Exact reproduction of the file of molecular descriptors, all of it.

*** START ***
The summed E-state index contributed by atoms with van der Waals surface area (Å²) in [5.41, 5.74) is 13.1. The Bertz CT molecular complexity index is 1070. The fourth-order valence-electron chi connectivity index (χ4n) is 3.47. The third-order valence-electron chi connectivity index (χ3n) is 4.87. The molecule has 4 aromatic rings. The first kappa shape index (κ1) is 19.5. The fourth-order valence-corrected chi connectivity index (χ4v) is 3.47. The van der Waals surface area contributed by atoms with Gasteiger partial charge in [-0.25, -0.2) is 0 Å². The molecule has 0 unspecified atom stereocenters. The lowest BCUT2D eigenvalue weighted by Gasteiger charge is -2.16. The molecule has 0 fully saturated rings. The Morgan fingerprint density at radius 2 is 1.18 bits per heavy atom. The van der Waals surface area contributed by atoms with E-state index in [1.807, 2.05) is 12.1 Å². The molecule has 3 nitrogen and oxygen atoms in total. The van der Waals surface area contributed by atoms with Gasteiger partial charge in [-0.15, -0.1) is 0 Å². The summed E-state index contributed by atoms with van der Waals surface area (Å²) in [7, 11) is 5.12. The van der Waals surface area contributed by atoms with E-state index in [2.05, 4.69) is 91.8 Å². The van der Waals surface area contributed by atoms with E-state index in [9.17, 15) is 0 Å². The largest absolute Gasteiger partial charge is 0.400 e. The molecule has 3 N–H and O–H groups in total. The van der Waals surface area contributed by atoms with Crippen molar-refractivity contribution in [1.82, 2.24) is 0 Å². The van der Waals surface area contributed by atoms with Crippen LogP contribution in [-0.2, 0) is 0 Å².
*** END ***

The summed E-state index contributed by atoms with van der Waals surface area (Å²) in [5.41, 5.74) is 13.1. The Bertz CT molecular complexity index is 1070. The fourth-order valence-electron chi connectivity index (χ4n) is 3.47. The third-order valence-electron chi connectivity index (χ3n) is 4.87. The molecule has 4 aromatic rings. The first kappa shape index (κ1) is 19.5. The fourth-order valence-corrected chi connectivity index (χ4v) is 3.47. The van der Waals surface area contributed by atoms with Gasteiger partial charge in [-0.25, -0.2) is 0 Å². The molecule has 0 unspecified atom stereocenters. The lowest BCUT2D eigenvalue weighted by Gasteiger charge is -2.16. The molecule has 0 fully saturated rings. The Morgan fingerprint density at radius 2 is 1.18 bits per heavy atom. The van der Waals surface area contributed by atoms with E-state index in [1.807, 2.05) is 12.1 Å². The molecule has 3 nitrogen and oxygen atoms in total. The van der Waals surface area contributed by atoms with Gasteiger partial charge in [-0.15, -0.1) is 0 Å². The summed E-state index contributed by atoms with van der Waals surface area (Å²) in [7, 11) is 5.12. The van der Waals surface area contributed by atoms with E-state index in [2.05, 4.69) is 91.8 Å². The van der Waals surface area contributed by atoms with E-state index in [9.17, 15) is 0 Å². The largest absolute Gasteiger partial charge is 0.400 e. The molecule has 3 N–H and O–H groups in total. The van der Waals surface area contributed by atoms with Crippen molar-refractivity contribution in [1.82, 2.24) is 0 Å². The van der Waals surface area contributed by atoms with Crippen LogP contribution in [-0.2, 0) is 0 Å².